Voronet Monastery

A nun monastery consecrated to St.George, Voronet lies at walking distance from the Gura Humorului town. An old Romanian chronicle written by Ion Neculce records that Stephen the Great founded Voronet Monastery in 1488 to fulfil a pledge to the hermit Daniil who had encouraged the ruling prince of Moldavia to chase the Turks from Wallachia. After having won the battle against the Turks, Stephen erected Voronet in three months and 21 days, on the very spot Daniil had his small wooden hermitage.
Its interior and exterior paintings were made later on, between 1534-1535, during prince Petru Rares' rule and at the behest of Metropolitan Grigore Rosca, a salient scholar of his time, who also added to it a porch in 1547.
Voronet Monastery is probably the most accomplished sample of artistic achievement in Moldavian architecture and painting. The monastery was built at a time of peace with the Turks, when Stephen had centralized the state, giving a new impetus to its economy and culture.
The Church has a trefoil form proper to the medieval Moldavian architectural style, predominantly Byzantine. Voronet is quite impressive by its size, i.e. 25.50 m long (apart from the porch), and 7.70 m wide. The doors of the porch have a Renaissance framing, whereas the stone carvings of the broken arches at doors and windows belong to the Gothic style. The existence of exterior butresses signal a Romanic and Gothic architectural influence in the strengthening of constructions, and hence the affiliation to western styles of art.
The paintings on the church walls which have been made by masters whose names remained unknown, except that of Marcu, master painter, whose name is inscribed on the left side of the entrance door, have a distinctive chromatic harmony, a special manner of composition, nerve and clarity. They are imbued with the softness and warmth of the Moldavian spirit, whereas their colours were drawn from the surrounding nature abounding in blue and green.
Voronet Monastery has been dubbed the "Oriental Sistine Chapel", whereas Voronet blue, a colour obtained from lapis lazuli entered the lexicon of art alongside Titian red and Veronese green.
The artistic approach of painters has a warm humanism, as religious scenes depict Moldavian living people of those times. Thus the angels of the frescoes have the sweet faces of Moldavian women, the archangels blow the bucium - a Romanian shepherd's musical instrument similar to an alpenhorn-, the souls carried to heaven are wrapped in Moldavian towels, whereas the souls doomed to the fire of hell wear turbans just like the Turks - Moldavia's fierce enemies at the time.
The "Last Judgement" painted on the western wall of the church is probably the finest composition among the paintings of the monasteries in Moldavia. In the fire of hell (a grand funnel of live coals opening at the feet of Jesus), sinners among whom, illustrious characters, kings, popes are struggling their way out. Near the seat of judgement, Adam and Eve are represented, along with bands of prophets, hierarchs, martyrs and Moses. In another illustration, a hand is holding the scales of justice where the sins of mankind judgement are being weighed. To the right and to the left, the devils are quarreling for possession of the accused. Among the sinners, there are many Turks and Tartars, with harsh faces and fierce looks. The "Resurrection of the Dead", a very dramatic scene, is performed to the sound of the bucium. The animals, too, take part in the judgement, handing back fragments of human torsos to complete the bodies that were torn to pieces by wild beasts. The deer alone has nothing to hand back, for in Romanian folklore it stands for innocence. At the Gate of Heaven people rush to get in; the painter wishes to express humorously how people hurry to enter the Garden of Eden. The southern wall displays "Jesse's Tree", the fabulous genealogy of Jesus. A fresco including eight panels and almost one hundred characters develops in luxurious interweaving of vine branches and tendrils. Also on the southern side are painted the portraits of Grigore Rosca and Daniil the Hermit.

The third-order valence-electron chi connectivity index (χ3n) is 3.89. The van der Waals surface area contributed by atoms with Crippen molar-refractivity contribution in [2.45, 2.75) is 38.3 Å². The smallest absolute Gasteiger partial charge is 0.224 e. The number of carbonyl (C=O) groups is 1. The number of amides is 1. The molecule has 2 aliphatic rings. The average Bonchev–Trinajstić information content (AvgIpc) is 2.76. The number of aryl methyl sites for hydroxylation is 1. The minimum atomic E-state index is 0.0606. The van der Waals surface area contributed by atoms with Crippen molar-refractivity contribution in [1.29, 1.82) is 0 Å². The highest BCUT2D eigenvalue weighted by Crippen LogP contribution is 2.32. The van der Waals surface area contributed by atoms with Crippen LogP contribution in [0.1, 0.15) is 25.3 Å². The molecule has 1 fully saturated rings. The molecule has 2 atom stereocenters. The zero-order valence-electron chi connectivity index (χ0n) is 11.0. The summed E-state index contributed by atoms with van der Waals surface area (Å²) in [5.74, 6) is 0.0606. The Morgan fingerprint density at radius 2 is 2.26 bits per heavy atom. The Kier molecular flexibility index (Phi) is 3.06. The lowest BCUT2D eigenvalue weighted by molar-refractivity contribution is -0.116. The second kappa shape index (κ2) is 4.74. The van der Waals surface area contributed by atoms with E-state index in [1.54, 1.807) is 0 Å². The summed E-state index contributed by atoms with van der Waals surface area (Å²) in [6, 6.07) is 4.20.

On the northern wall, more exposed to the elements of weather, there are still a few elements representing the "Creation of the World" and a popular legend, "Temptation of Adam", which is also painted at Sucevita and Moldovita monasteries.
Among the paintings on the interior walls of the church mentioned should be made of "The Last Supper", wheareas the nave holds a painting representing Stephen the Great, his wife, Lady Maria Voichita, and their son, Bogdan.
The chair of the ruler in the church is a masterpiece of wood carving.
The history of the Romanian culture has included Voronet Monastery as a place of reference where historic and religious works were issued. Among them, it is worth mentioning "The Old Manuscript from Voronet" and "The Psalm Book from Voronet".
Daniil the Hermit has been canonized as a saint and celebrated by the Orthodox Church on the 18th of December; his tomb is to be found on the right hand side of the narthex.

 Voroneţ Monastery. The church (1488) with its famous outside paintings (1547)

Voroneţ Monastery. A south-east view of the church

Voroneţ Monastery church. A detail from the Last Judgement

The exonarthex-inside painting

The iconostasis (16th c.) 


Voroneţ Monastery church. The main apse (east facade)


Voroneţ Monastery church. The south wall of the church in the nave


Voroneţ Monastery church. The vault of the exonarthex


Voroneţ Monastery. Details from the frescoes in the apses


Voroneţ Monastery. The south wall of the church in the antenave


Voroneţ Monastery. The western facade of the church (the Last Judgement)